The dataset included three types of studies (Fig. 2B). Two kinds of population-based studies assessed all strains in the population and drug-resistant strains in the population. The third type of study was "outbreak investigations," representing half of the reports included in our analysis. The outbreak investigations spanned over median 5 years (IQR 2–9.75).

The geographic location of outbreaks

Outbreaks were reported from countries located on all six continents included in our analysis (Fig. 3). Most outbreaks were reported in Malawi (n = 118), China (n = 58), and Ghana (n = 31). The notable number of outbreaks was also reported in European countries- United Kingdom, and Spain (27, and 25, respectively).

Fig. 3
figure 3

The geographic location of outbreaks. We screened the set of articles and excluded data regarding strain relatedness based on the assumption that no more than 12 SNPs separate strains involved in outbreaks. We counted the number of outbreaks reported for each country. We found outbreaks were reported by high and low-incidence countries

Size of the outbreaks

Across the 477 outbreaks for which we were able to extract data, the median number of M. tuberculosis isolates involved in an outbreak was five (IQR 3–8). Outbreak investigation studies revealed slightly bigger size outbreaks than the other two types of studies (Fig. 4). There were two reports of massive outbreaks which included more than a hundred isolates- in Greenland [25], and London, United Kingdom [26].

Fig. 4
figure 4

The number of isolates per each reported outbreak. We retrieved information regarding the size for 477 outbreaks. A Outbreak size for all analyzed studies. Five outbreaks, exceeding 65 isolates are not shown on the graph for better median and interquartile range visibility. The median number of M. tuberculosis isolates involved in an outbreak was 5 (IQR 3–8). B, C, D Outbreak size for population based studies, drug-resistant population based studies and outbreak investigations. Outbreak investigations revealed slightly bigger size outbreaks than the other two types of studies

Greenland is one of the world's least populated and relatively isolated regions. The authors sequenced M. tuberculosis isolates from all culture-positive cases gathered in East Greenland over 21 years (n = 182). The authors clustered isolates into four major clusters. The biggest cluster was estimated to evolve around 1972 in Tasiilaq and surrounding locations. The vast majority of isolates, 122, differed with ≤ 12 SNPs. The other two notable clusters were genetically similar and centered in different locations. The authors speculated that the most recent common ancestor of the three clusters was introduced in Greenland in 1894 during the foundation of a Danish colony in Tasiilaq. In summary, the study reported a very low diversity of circulating M. tuberculosis strains in East Greenland, with the outbreak possibly linked to "the founder effect" event over a hundred years ago.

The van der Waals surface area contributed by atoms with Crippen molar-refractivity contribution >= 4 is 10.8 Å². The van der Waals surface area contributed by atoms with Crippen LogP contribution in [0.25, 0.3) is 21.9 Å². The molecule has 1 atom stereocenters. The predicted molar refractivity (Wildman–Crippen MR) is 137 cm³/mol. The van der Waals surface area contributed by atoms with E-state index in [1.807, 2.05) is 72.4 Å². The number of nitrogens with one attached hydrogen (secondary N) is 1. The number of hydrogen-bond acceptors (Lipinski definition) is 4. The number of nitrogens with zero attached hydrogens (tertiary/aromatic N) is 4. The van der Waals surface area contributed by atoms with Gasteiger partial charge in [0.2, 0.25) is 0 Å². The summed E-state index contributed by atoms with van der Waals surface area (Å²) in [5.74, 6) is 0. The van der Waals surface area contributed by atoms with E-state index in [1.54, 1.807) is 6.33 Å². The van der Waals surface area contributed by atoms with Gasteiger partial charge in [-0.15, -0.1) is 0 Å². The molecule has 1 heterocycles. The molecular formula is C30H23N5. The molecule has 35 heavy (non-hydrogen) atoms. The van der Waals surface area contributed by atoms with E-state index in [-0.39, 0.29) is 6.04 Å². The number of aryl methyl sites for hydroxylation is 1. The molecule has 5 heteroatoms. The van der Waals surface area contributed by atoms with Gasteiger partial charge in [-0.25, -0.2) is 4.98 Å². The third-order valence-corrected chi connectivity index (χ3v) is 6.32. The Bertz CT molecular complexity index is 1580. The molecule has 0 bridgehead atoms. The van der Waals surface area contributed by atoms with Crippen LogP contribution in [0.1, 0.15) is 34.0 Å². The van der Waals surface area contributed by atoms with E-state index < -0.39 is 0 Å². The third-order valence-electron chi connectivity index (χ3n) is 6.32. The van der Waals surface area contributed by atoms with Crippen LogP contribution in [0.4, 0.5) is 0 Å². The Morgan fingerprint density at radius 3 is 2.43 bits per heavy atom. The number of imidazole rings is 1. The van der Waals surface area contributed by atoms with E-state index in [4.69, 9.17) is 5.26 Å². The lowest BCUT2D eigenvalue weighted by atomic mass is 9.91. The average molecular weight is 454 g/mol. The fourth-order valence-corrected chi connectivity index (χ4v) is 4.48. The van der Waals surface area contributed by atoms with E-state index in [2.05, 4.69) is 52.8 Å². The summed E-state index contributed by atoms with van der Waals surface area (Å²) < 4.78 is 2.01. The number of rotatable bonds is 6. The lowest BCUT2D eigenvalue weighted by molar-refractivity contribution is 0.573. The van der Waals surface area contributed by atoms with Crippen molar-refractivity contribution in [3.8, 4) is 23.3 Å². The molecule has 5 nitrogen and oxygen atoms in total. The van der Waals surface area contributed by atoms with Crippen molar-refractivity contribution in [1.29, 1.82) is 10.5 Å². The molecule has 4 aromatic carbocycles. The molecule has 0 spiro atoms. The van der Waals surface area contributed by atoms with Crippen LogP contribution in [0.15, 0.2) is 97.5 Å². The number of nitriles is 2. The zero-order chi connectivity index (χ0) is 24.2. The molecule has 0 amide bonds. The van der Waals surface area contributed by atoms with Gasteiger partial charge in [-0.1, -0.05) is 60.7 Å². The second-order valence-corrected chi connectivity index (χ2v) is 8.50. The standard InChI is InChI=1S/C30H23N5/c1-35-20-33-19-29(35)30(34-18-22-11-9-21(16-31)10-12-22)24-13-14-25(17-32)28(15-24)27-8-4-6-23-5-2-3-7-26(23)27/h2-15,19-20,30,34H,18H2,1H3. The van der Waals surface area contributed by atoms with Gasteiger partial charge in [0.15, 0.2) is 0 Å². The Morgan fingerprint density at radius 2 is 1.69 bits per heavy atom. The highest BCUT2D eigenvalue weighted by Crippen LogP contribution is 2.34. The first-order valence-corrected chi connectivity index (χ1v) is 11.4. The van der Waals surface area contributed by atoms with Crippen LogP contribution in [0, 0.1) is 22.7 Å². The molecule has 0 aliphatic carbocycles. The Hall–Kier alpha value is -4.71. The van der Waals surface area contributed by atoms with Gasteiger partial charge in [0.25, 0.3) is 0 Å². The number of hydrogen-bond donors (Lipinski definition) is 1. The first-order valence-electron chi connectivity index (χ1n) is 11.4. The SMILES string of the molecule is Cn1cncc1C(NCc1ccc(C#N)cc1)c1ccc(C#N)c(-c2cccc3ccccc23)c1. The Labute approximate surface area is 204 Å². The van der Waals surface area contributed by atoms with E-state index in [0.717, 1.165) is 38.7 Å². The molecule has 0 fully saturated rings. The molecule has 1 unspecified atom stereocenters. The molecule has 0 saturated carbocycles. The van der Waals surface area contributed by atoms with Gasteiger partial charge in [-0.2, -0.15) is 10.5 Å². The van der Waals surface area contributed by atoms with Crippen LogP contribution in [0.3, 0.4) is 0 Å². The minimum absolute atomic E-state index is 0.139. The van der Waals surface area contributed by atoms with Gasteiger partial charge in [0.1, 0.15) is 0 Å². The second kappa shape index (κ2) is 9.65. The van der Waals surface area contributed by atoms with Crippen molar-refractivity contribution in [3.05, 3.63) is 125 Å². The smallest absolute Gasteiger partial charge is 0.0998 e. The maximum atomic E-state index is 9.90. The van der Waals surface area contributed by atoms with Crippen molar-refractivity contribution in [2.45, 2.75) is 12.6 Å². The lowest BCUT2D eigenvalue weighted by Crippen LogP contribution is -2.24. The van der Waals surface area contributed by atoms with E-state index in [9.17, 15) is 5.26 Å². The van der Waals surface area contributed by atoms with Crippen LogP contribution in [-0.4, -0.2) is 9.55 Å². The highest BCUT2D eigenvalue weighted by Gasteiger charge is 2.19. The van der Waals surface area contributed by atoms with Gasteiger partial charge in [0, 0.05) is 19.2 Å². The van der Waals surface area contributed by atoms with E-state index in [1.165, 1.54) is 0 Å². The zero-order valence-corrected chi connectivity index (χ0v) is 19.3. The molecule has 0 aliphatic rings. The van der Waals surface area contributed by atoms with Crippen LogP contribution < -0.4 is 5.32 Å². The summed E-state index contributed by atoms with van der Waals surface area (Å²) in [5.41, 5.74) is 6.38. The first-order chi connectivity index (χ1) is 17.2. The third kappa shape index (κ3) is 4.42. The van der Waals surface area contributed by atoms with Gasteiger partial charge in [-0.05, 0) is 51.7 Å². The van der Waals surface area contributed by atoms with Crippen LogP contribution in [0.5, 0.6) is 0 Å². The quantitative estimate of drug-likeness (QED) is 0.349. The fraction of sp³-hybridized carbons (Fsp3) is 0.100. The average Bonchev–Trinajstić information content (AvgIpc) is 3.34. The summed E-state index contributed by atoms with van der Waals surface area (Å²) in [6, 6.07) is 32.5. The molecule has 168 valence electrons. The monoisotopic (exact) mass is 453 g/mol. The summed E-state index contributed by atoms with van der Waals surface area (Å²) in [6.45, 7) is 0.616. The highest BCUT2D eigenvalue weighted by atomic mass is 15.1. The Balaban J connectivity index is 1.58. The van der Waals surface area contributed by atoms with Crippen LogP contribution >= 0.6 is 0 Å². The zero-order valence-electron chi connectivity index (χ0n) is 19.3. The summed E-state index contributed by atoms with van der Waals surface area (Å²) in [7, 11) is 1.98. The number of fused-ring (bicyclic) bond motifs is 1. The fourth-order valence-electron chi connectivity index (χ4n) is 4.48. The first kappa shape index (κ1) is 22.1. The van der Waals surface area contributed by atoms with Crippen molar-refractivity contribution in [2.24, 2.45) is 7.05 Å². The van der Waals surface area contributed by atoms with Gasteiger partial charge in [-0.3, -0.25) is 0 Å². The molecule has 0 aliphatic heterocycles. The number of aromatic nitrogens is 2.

In London, the authors sequenced 344 isolates collected over 14 years that were previously linked to an outbreak with traditional typing methods- IS6110 typing, spoligotyping, and MIRu-VNTR typing. The maximum number of SNPs between any pair of isolates was nine. The epidemiological investigation showed the outbreak spread in prison and squat frequented by intravenous drug abusers.

The lineage of strains involved in outbreaks

Data about lineage was available for 385 outbreaks. The most frequently reported lineage in outbreaks strains was L4 (57%, n = 220) (Fig. 5). The second most frequent lineage was L2, (27%, n = 106). We also observed minor numbers of outbreaks caused by lineages 1, 3, and 6, with L6 represented by one outbreak. The transmission of L6 took place in Ghana. It was not confirmed the transmission was not human to human [27].

Fig. 5
figure 5

The phylogenetic lineage of M. tuberculosis strains involved in outbreaks. Data about lineage was available for 385 outbreaks. We did not find reports of outbreaks of L5 and L7-9

Drug resistance of outbreak-associated strains